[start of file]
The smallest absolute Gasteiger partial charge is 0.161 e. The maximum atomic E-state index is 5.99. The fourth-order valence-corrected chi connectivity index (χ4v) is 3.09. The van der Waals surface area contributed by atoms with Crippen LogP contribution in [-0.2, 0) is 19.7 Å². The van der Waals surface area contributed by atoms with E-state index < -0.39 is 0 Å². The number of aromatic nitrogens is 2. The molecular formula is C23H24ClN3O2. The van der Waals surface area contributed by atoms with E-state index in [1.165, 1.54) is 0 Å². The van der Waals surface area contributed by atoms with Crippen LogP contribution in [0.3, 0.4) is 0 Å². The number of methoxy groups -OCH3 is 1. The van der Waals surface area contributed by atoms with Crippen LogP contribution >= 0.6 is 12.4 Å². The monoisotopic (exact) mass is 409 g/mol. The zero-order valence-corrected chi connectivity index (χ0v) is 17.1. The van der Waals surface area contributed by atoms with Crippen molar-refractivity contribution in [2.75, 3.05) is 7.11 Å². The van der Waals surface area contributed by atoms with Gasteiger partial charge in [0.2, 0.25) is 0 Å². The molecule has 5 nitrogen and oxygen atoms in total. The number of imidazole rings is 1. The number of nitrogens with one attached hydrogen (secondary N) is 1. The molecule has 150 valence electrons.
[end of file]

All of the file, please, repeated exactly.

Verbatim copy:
The smallest absolute Gasteiger partial charge is 0.161 e. The maximum atomic E-state index is 5.99. The fourth-order valence-corrected chi connectivity index (χ4v) is 3.09. The van der Waals surface area contributed by atoms with Crippen LogP contribution in [-0.2, 0) is 19.7 Å². The van der Waals surface area contributed by atoms with E-state index < -0.39 is 0 Å². The number of aromatic nitrogens is 2. The molecular formula is C23H24ClN3O2. The van der Waals surface area contributed by atoms with E-state index in [1.165, 1.54) is 0 Å². The van der Waals surface area contributed by atoms with Crippen LogP contribution in [0.3, 0.4) is 0 Å². The number of methoxy groups -OCH3 is 1. The van der Waals surface area contributed by atoms with Crippen LogP contribution >= 0.6 is 12.4 Å². The monoisotopic (exact) mass is 409 g/mol. The zero-order valence-corrected chi connectivity index (χ0v) is 17.1. The van der Waals surface area contributed by atoms with Crippen molar-refractivity contribution in [2.75, 3.05) is 7.11 Å². The van der Waals surface area contributed by atoms with Gasteiger partial charge in [0.2, 0.25) is 0 Å². The molecule has 5 nitrogen and oxygen atoms in total. The number of imidazole rings is 1. The number of nitrogens with one attached hydrogen (secondary N) is 1. The molecule has 150 valence electrons.